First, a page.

Harold Lee Isaacs, born in 1935, grew up doing cowboy work. He remembers being horseback as soon as he was big enough to sit up, hang on, and rein a horse. He was hired out from a very young age to herd sheep and cattle for neighbors, sometimes alone in camp for a couple weeks.

In 1952, Harold came to Montana to work the first of a few lambing seasons for his uncle and mentor, Boyd Isaac. He worked one spring with Bill Sensiba, night lambing a few thousand ewes. He learned to hook ewes from a horse, pitch a sheep teepee shelter for them and their lambs, and bank the teepees until morning when they would turn them loose and gather teepees for the next night’s drop.

In 1957, Harold moved to Montana permanently, purchasing the Benny Vandenberg place on Haxby Point in Garfield County. He bought the Vandenberg’s cattle with the ranch and brought in 40 head of his registered Herefords from South Dakota.

Since the Herefords, Harold has run many crossed breeds of cattle, including Black Baldies, Shorthorn, and Simmental. Harold and his eldest daughter, Jo Dee, started a registered Red Angus herd in 1979. They have built it up to about 125 head of purebreds by purchasing a few heifers and keeping their top heifer calves. The ranch now runs these in addition to a commercial herd of full-blood Red Angus cattle.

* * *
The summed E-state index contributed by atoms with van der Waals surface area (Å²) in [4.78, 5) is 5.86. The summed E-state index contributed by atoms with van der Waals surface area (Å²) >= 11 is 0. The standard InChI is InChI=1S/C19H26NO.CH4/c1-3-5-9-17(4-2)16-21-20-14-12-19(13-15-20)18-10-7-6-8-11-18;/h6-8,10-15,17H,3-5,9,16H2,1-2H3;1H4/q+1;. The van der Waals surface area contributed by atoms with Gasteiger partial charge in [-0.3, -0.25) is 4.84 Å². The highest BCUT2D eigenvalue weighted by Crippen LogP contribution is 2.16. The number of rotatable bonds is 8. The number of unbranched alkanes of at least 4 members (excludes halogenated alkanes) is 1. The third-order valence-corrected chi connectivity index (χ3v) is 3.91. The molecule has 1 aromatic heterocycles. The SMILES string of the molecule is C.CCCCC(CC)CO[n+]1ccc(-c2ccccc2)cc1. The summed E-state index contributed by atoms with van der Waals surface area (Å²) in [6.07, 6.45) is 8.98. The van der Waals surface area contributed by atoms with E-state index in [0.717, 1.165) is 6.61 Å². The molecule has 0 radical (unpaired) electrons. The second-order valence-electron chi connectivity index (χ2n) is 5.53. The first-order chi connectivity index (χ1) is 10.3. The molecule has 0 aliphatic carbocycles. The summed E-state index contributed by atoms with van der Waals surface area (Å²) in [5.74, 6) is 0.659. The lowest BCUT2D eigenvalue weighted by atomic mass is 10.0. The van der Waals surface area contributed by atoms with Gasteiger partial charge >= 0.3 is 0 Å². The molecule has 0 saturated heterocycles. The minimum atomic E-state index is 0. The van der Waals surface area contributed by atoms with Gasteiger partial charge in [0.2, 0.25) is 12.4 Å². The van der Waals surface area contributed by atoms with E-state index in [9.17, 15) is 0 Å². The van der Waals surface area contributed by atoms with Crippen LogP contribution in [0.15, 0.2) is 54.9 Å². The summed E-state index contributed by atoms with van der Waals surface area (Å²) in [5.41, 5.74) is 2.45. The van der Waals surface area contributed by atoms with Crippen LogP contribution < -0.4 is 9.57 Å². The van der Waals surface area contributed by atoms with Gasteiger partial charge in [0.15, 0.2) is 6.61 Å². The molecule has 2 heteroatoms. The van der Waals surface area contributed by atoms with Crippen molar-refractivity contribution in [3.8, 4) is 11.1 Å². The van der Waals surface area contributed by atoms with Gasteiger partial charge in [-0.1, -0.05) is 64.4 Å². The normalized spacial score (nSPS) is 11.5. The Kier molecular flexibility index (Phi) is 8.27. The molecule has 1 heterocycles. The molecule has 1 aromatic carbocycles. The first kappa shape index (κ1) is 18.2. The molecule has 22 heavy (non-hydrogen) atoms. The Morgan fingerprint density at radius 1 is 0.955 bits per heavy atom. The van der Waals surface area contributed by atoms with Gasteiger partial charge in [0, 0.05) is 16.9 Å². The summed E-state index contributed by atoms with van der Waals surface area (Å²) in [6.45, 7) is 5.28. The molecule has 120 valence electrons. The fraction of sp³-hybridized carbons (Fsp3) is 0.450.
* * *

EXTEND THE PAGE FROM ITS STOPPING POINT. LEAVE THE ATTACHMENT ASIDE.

Being a proponent of education, Harold spent many years on his district’s school board. He has supported numerous community projects and activities over the years, and continues to do so. Harold served as a 4-H leader and sat on various boards over the years, including the Fort Peck Game Range Committee (before it became the C. M. Russell National Wildlife Refuge), The Garfield County Bank (1976-present), and 1st Security Bank of Roundup (1971-present).

Harold and his wife, Jean, still live on the ranch in the Vandenburg house, which has been updated and added onto a few times. He still rises before the sun, continuing to follow his Uncle Boyd’s advice, “Do a little something for the ranch every day.”

Harold believes every man will only have one or two really good horses, and that they only become good if you ride them often, and long enough to get the saddle blanket wet; and always take your dog with you to work.

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